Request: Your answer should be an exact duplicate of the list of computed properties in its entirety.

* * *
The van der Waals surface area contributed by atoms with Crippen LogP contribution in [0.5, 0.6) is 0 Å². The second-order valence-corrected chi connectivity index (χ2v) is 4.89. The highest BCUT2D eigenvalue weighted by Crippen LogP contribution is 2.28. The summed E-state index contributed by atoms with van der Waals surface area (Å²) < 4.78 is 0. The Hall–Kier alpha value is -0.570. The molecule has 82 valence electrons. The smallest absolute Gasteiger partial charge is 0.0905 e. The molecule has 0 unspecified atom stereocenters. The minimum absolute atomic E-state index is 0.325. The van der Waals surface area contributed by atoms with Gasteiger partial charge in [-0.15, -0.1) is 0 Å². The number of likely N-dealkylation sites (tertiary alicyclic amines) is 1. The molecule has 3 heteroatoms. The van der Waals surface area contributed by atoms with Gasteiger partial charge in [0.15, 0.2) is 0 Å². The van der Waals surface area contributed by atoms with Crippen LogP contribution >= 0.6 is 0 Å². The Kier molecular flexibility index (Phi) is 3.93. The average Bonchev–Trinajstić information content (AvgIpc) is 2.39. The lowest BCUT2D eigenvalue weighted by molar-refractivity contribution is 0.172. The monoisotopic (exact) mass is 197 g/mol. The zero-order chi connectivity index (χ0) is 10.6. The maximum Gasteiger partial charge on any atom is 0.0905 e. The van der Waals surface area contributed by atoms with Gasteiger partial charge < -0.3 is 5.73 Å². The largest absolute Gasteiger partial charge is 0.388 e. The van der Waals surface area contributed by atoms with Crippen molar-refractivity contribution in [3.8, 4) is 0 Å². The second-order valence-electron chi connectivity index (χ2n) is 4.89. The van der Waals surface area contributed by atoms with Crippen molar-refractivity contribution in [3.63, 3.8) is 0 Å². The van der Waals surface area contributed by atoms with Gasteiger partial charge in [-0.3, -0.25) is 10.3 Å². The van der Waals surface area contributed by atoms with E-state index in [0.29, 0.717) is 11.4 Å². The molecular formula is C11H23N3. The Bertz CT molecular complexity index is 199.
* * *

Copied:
The van der Waals surface area contributed by atoms with Crippen LogP contribution in [0.5, 0.6) is 0 Å². The second-order valence-corrected chi connectivity index (χ2v) is 4.89. The highest BCUT2D eigenvalue weighted by Crippen LogP contribution is 2.28. The summed E-state index contributed by atoms with van der Waals surface area (Å²) < 4.78 is 0. The Hall–Kier alpha value is -0.570. The molecule has 82 valence electrons. The smallest absolute Gasteiger partial charge is 0.0905 e. The molecule has 0 unspecified atom stereocenters. The minimum absolute atomic E-state index is 0.325. The van der Waals surface area contributed by atoms with Gasteiger partial charge in [-0.15, -0.1) is 0 Å². The number of likely N-dealkylation sites (tertiary alicyclic amines) is 1. The molecule has 3 heteroatoms. The van der Waals surface area contributed by atoms with Gasteiger partial charge in [0.15, 0.2) is 0 Å². The van der Waals surface area contributed by atoms with Crippen LogP contribution >= 0.6 is 0 Å². The Kier molecular flexibility index (Phi) is 3.93. The average Bonchev–Trinajstić information content (AvgIpc) is 2.39. The lowest BCUT2D eigenvalue weighted by molar-refractivity contribution is 0.172. The monoisotopic (exact) mass is 197 g/mol. The zero-order chi connectivity index (χ0) is 10.6. The maximum Gasteiger partial charge on any atom is 0.0905 e. The van der Waals surface area contributed by atoms with Gasteiger partial charge < -0.3 is 5.73 Å². The largest absolute Gasteiger partial charge is 0.388 e. The van der Waals surface area contributed by atoms with Crippen molar-refractivity contribution in [3.8, 4) is 0 Å². The second-order valence-electron chi connectivity index (χ2n) is 4.89. The van der Waals surface area contributed by atoms with Crippen molar-refractivity contribution in [3.63, 3.8) is 0 Å². The van der Waals surface area contributed by atoms with Gasteiger partial charge in [-0.3, -0.25) is 10.3 Å². The van der Waals surface area contributed by atoms with E-state index in [0.29, 0.717) is 11.4 Å². The molecular formula is C11H23N3. The Bertz CT molecular complexity index is 199.